British Sugar plc is throwing open its doors to fellow regional businesses as part of a series of factory visits organised by the Food and Drink iNet.
Representatives from food and drink companies across the East Midlands are attending the Newark factory visit on January 28th 2010.
It is one of three being organised across the region by the Food and Drink iNet to highlight best practice ways of working. The aim of the visits is to encourage more efficient and effective production across the East Midlands food and drink sector.
Aimed at food and drink manufacturers and academics linked to the food industry, the visits have been designed to illustrate how firms can keep ahead of their competition.
The series began with a visit to Molson Coors Brewery, Burton-upon-Trent, in October and continues with a visit to Rolls-Royce in Derby on February 4th.
”Companies can learn a lot from each other, and we are delighted that British Sugar plc is hosting this visit and sharing some of its best practice ideas,” said Peter Maycock, Food and Drink iNet director. “Interest from fellow East Midlands companies wanting to attend these visits organised by the Food and Drink iNet has been high, and I’m sure those who go on the British Sugar plc visit to Newark will benefit from seeing at first hand the tools and techniques used by the business.”
The British Sugar plc visit will give companies the opportunity to see how the firm stays at the top through resource efficiency, lean manufacturing, problem solving, coaching and cultural changes in production practices, added Peter.
Bob Howe, Newark British Sugar plc factory manager, said: “The Newark factory aims to be the best performing factory in the British Sugar group, and has a long history stretching back to 1921. We are delighted to be hosting this visit organised by the Food and Drink iNet, so that we can show fellow businesses in the region how the factory has developed and progressed, and how we are continuing the success story.”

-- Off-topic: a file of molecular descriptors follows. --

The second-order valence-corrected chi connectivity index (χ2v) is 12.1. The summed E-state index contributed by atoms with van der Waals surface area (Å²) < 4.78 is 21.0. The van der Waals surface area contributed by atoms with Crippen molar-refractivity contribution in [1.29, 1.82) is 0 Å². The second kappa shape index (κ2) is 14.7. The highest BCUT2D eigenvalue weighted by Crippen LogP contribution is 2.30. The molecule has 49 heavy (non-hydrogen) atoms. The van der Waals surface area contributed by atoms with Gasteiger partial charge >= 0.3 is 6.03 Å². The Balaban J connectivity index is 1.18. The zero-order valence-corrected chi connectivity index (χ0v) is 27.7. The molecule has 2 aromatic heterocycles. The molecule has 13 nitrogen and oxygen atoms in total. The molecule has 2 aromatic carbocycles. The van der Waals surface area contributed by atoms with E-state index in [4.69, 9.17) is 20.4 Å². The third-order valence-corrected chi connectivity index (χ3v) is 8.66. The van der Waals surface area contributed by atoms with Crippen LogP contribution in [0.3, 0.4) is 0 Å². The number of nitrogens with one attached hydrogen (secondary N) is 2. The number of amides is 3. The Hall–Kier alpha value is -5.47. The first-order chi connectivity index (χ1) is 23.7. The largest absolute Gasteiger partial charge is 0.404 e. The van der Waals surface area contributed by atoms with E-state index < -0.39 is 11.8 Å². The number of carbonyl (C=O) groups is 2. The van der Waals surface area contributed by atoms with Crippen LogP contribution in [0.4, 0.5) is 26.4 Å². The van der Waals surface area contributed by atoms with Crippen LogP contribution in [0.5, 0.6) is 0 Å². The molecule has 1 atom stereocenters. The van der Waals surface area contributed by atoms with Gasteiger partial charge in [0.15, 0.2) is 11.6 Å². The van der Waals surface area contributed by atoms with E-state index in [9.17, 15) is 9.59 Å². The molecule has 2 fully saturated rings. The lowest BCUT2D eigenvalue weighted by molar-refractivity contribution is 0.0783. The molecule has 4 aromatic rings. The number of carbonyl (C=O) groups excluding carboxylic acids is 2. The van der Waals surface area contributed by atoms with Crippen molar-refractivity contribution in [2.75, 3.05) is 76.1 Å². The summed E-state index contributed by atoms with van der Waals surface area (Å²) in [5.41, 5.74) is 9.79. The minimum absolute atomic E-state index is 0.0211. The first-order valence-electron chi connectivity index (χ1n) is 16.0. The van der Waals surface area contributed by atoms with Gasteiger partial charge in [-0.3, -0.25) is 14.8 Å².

British Sugar plc is the leading supplier of sugar to the UK market, supplying more than half of the country’s sugar requirement. The Newark factory is one of four processing units that extract sugar from homegrown sugar beet. It supplies 200,000 tonnes of sugar to food and drink manufacturers in the UK and Europe.
David Wallace, Innovation Director of East Midlands Development Agency (emda) which funds the Food and Drink iNet, said: “These factory visits aim to promote best practice to managers of other regional food and drink businesses who want to develop their own companies. We recognise the importance of people coming together to share expertise and knowledge, it is one of the reasons why the iNets were established, and I am sure that the people who go on these visits will all learn something new that they can apply in their own businesses.”
The Food and Drink iNet aims to foster innovation in the region’s food and drink sector by encouraging businesses to turn new ideas into new business through the development of new technologies and products. It also hopes to stimulate new processes, services and ways of working in the industry to help boost the sector.
Funded by East Midlands Development Agency (emda), the Food and Drink iNet is managed by a consortium, led by The Food and Drink Forum and including Food Processing Faraday, Nottingham Trent University, The University of Lincoln, and The University of Nottingham.
The visit has proved popular and places are currently fully booked, but to go on the reserve list, contact 01664 420066 or email@example.com
For more information about the Food and Drink iNet visit www.foodanddrink-inet.org.uk